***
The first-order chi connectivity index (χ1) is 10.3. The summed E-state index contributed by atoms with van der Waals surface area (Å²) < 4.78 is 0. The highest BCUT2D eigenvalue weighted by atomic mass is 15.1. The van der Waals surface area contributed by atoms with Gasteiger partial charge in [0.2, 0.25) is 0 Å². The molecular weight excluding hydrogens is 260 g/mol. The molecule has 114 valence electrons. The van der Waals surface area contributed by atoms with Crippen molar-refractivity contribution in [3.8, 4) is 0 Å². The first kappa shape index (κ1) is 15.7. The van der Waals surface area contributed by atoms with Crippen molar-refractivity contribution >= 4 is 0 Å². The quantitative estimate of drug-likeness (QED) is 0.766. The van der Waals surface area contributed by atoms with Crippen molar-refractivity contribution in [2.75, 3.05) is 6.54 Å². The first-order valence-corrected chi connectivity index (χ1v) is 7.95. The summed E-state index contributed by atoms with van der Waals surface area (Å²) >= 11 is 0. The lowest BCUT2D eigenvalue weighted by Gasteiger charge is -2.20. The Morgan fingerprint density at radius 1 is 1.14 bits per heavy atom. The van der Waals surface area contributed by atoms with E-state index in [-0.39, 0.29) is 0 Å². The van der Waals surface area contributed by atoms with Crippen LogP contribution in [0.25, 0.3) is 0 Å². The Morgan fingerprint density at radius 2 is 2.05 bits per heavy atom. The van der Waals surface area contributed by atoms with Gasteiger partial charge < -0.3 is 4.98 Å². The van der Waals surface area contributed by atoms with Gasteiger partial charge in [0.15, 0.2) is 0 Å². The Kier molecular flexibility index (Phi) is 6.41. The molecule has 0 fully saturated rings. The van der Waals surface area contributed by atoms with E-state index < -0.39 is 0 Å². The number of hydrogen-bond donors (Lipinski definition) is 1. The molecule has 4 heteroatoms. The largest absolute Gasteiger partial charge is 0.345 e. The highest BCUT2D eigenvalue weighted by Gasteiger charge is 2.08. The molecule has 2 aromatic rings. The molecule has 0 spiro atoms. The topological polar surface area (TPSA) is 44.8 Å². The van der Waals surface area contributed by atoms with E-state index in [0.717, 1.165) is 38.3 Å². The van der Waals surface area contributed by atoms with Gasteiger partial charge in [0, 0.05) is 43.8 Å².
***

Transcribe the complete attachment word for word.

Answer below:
The first-order chi connectivity index (χ1) is 10.3. The summed E-state index contributed by atoms with van der Waals surface area (Å²) < 4.78 is 0. The highest BCUT2D eigenvalue weighted by atomic mass is 15.1. The van der Waals surface area contributed by atoms with Gasteiger partial charge in [0.2, 0.25) is 0 Å². The molecular weight excluding hydrogens is 260 g/mol. The molecule has 114 valence electrons. The van der Waals surface area contributed by atoms with Crippen molar-refractivity contribution in [3.8, 4) is 0 Å². The first kappa shape index (κ1) is 15.7. The van der Waals surface area contributed by atoms with Crippen molar-refractivity contribution >= 4 is 0 Å². The quantitative estimate of drug-likeness (QED) is 0.766. The van der Waals surface area contributed by atoms with Crippen molar-refractivity contribution in [2.75, 3.05) is 6.54 Å². The first-order valence-corrected chi connectivity index (χ1v) is 7.95. The summed E-state index contributed by atoms with van der Waals surface area (Å²) >= 11 is 0. The lowest BCUT2D eigenvalue weighted by Gasteiger charge is -2.20. The Morgan fingerprint density at radius 1 is 1.14 bits per heavy atom. The van der Waals surface area contributed by atoms with E-state index in [-0.39, 0.29) is 0 Å². The van der Waals surface area contributed by atoms with Crippen LogP contribution in [0.25, 0.3) is 0 Å². The Morgan fingerprint density at radius 2 is 2.05 bits per heavy atom. The van der Waals surface area contributed by atoms with Gasteiger partial charge < -0.3 is 4.98 Å². The van der Waals surface area contributed by atoms with Gasteiger partial charge in [0.15, 0.2) is 0 Å². The Kier molecular flexibility index (Phi) is 6.41. The molecule has 0 fully saturated rings. The van der Waals surface area contributed by atoms with E-state index < -0.39 is 0 Å². The number of hydrogen-bond donors (Lipinski definition) is 1. The molecule has 4 heteroatoms. The largest absolute Gasteiger partial charge is 0.345 e. The highest BCUT2D eigenvalue weighted by Gasteiger charge is 2.08. The molecule has 2 aromatic rings. The molecule has 0 spiro atoms. The topological polar surface area (TPSA) is 44.8 Å². The van der Waals surface area contributed by atoms with E-state index in [0.717, 1.165) is 38.3 Å². The van der Waals surface area contributed by atoms with Gasteiger partial charge in [0, 0.05) is 43.8 Å².